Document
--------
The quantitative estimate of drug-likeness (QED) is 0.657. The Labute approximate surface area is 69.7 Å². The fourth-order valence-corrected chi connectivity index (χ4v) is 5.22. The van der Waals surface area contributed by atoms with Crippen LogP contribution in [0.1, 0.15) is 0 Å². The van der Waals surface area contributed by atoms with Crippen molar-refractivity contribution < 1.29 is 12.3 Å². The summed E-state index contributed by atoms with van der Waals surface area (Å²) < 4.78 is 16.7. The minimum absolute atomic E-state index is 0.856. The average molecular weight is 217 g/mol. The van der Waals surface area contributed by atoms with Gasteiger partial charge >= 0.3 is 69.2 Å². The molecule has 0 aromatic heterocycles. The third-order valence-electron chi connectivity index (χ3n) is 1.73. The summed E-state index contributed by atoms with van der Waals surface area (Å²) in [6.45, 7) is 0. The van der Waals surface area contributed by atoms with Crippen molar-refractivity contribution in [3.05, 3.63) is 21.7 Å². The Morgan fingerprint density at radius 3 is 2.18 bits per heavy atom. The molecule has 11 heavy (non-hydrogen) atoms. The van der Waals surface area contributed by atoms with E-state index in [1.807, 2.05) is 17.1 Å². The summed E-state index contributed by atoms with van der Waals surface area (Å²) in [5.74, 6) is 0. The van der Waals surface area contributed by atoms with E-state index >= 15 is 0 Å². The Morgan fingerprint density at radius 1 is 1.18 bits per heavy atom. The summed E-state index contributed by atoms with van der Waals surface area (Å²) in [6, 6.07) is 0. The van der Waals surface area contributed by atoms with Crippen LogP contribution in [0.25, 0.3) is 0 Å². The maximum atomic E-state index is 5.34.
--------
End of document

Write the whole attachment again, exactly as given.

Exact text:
The quantitative estimate of drug-likeness (QED) is 0.657. The Labute approximate surface area is 69.7 Å². The fourth-order valence-corrected chi connectivity index (χ4v) is 5.22. The van der Waals surface area contributed by atoms with Crippen LogP contribution in [0.1, 0.15) is 0 Å². The van der Waals surface area contributed by atoms with Crippen molar-refractivity contribution < 1.29 is 12.3 Å². The summed E-state index contributed by atoms with van der Waals surface area (Å²) < 4.78 is 16.7. The minimum absolute atomic E-state index is 0.856. The average molecular weight is 217 g/mol. The van der Waals surface area contributed by atoms with Gasteiger partial charge >= 0.3 is 69.2 Å². The molecule has 0 aromatic heterocycles. The third-order valence-electron chi connectivity index (χ3n) is 1.73. The summed E-state index contributed by atoms with van der Waals surface area (Å²) in [6.45, 7) is 0. The van der Waals surface area contributed by atoms with Crippen molar-refractivity contribution in [3.05, 3.63) is 21.7 Å². The Morgan fingerprint density at radius 3 is 2.18 bits per heavy atom. The molecule has 11 heavy (non-hydrogen) atoms. The van der Waals surface area contributed by atoms with E-state index in [1.807, 2.05) is 17.1 Å². The summed E-state index contributed by atoms with van der Waals surface area (Å²) in [5.74, 6) is 0. The van der Waals surface area contributed by atoms with E-state index >= 15 is 0 Å². The Morgan fingerprint density at radius 1 is 1.18 bits per heavy atom. The summed E-state index contributed by atoms with van der Waals surface area (Å²) in [6, 6.07) is 0. The van der Waals surface area contributed by atoms with Crippen LogP contribution in [0.25, 0.3) is 0 Å². The maximum atomic E-state index is 5.34.